Monday, September 7, 2009

Number crunching & rational actors in political science

I've critiqued economists who believe in purely rational actors and markets, but this is not to critique number crunching in general. Indeed, a recent NYT Magazine article on an NYU political scientist is quite tantalizing. An article by Clive Thompson titled "Can Game Theory Predict When Iran Will Get the Bomb?" focuses on the work of Bruce Bueno de Mesquita, who trained at Michigan and developed his ideas based on the work of William Striker at Rochester University. Bueno de Mesquita claims quite a track record forecasting events using an acute analysis of the players in the decision-making and an analysis of their levels of interest and commitment and power. Also, he uses a theory of coalitions. It seems that this works very well. I must say that I'm happy to learn that Bueno de Mesquita doesn't make forecasts by percentages: it either happens (his particular forecast) or it doesn't.

I was very interested to learn that he interviews players and learns as much about them as possible before making any predictions (i.e., feeding data into his proprietary program). Thus, a very human element remains. It appears that a computer can perform calculations of coalitions and run scenarios that no single human mind could manage. So be it. But how does one filter out "the passions"? I can understand that reason and interests sort themselves out over the long run, but the passions can hit like a sudden summer thunderstorm: brief but forceful. Perhaps those are the forecasts that don't work out--or that suffer from the random event. Query: how would his prediction about approval of a health care reform bill be affected by Ted Kennedy's death? (Apparently forecasting Clinton's effort was a miss for him.) So, in the end, I admire the work but I still believe that we can go wrong placing too much emphasis on the predictable based on induction. Too many Black Swans swim around in reality ready to appear out of nowhere.

Krugman on contemporary economists & thier big disagreement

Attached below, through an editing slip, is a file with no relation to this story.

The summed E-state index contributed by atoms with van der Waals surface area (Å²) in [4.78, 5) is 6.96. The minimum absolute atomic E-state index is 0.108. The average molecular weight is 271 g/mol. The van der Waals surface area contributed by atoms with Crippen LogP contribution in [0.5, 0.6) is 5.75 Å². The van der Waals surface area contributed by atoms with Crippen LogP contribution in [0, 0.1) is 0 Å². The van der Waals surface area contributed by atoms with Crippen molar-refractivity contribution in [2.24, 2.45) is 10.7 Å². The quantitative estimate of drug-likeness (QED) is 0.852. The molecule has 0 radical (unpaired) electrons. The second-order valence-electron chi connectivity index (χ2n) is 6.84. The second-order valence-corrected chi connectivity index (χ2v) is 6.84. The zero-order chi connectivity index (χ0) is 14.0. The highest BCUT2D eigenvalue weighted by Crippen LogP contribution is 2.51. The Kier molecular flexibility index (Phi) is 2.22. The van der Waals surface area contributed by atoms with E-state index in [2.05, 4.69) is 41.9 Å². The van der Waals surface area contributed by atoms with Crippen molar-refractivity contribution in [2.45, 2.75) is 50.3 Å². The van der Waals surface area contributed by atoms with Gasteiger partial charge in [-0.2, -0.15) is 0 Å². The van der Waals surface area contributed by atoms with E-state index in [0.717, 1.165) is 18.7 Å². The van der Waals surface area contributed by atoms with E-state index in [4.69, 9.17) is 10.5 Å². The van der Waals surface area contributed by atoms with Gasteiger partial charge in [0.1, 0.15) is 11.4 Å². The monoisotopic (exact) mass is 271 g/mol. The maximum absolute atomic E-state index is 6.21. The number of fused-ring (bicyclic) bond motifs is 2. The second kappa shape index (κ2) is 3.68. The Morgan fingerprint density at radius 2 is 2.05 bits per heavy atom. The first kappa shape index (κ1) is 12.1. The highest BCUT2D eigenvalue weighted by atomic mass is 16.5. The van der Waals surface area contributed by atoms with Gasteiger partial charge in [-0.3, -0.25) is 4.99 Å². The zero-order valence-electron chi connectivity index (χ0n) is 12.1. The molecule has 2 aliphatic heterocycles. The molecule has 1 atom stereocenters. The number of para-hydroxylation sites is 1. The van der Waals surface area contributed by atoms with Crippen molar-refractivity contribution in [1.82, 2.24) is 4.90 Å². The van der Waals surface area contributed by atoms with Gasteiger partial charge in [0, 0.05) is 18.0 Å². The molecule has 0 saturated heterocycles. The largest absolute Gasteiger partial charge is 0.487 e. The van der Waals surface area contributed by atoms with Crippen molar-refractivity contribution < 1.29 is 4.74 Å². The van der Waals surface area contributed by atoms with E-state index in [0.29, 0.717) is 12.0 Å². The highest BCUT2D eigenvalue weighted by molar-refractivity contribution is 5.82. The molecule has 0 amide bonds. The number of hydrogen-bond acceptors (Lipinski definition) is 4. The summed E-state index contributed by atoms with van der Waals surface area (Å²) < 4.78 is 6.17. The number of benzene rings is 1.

Paul Krugman in the NYT today asks a very interesting question: “How Did Economists Get It So Wrong?” Krugman argues that in addition to lax regulation by Washington and reckless risk taking Wall Street, faulty thinking in academia also contributed to the crisis. He recounts that a growing but weakly grounded meeting of minds between Keynesians (or Neo-Keynesians) and Classical economists (updated via Milton Friedman). Indeed, he posits a difference between fresh water (Chicago orbit) and saltwater (coastal schools) economists. He recounts that even the monetarist Friedman didn’t deny the ability of the government spending to boost the economy; rather, he argued that this could be handled more effectively via monetary policy. Like the successors of many a genius, his disciples took it too far. Some Chicago economists argue that we have high unemployment because people don’t want to work! Wow, nuts.

Krugman takes the problem deeper, and posits two shortcomings of classical free market economics: the belief that humans are constantly making rational decisions and its corollary, that economists can create precise mathematical models to predict behavior because things like bubbles just don’t exist. How can someone believe that humans are always rational? It allows that math to work, but beautiful equations do not necessarily square with reality. It comes back to the point that you can start with any faulty premise and use logic (and beautiful math) to arrive at just about any crackpot conclusion. Don’t the economists who believe in perfectly rational humans and perfectly operating markets know about other economists like Herbert Simon (satisficing), Daniel Kahneman, and Vernon Smith, not to mention to spate of younger researchers, who publish in the area of behavior economics (given a shout-out by Krugman) and human decision-making? Also, Eric Beinhocker in The Origin of Wealth (a book I’ve dipped into but need to read in full) describes the economy as a complex system, and he very effectively critiques the shortcomings of neo-classical economics. Of course, there is also Nasim Taleb, a veritable holy warrior against contemporary economics based in part on ancient skepticism.

All this makes my glad that I trained in history and political science and resisted the invitation to become an economics major (okay, the math had a lot to do with it, I admit). But in history and political science, you can crunch number and perform mathematical analysis, but in the end, you are constantly reminded that you’re dealing with irrational human beings: people motivated by reason, passions, and interests—and not necessarily in that order!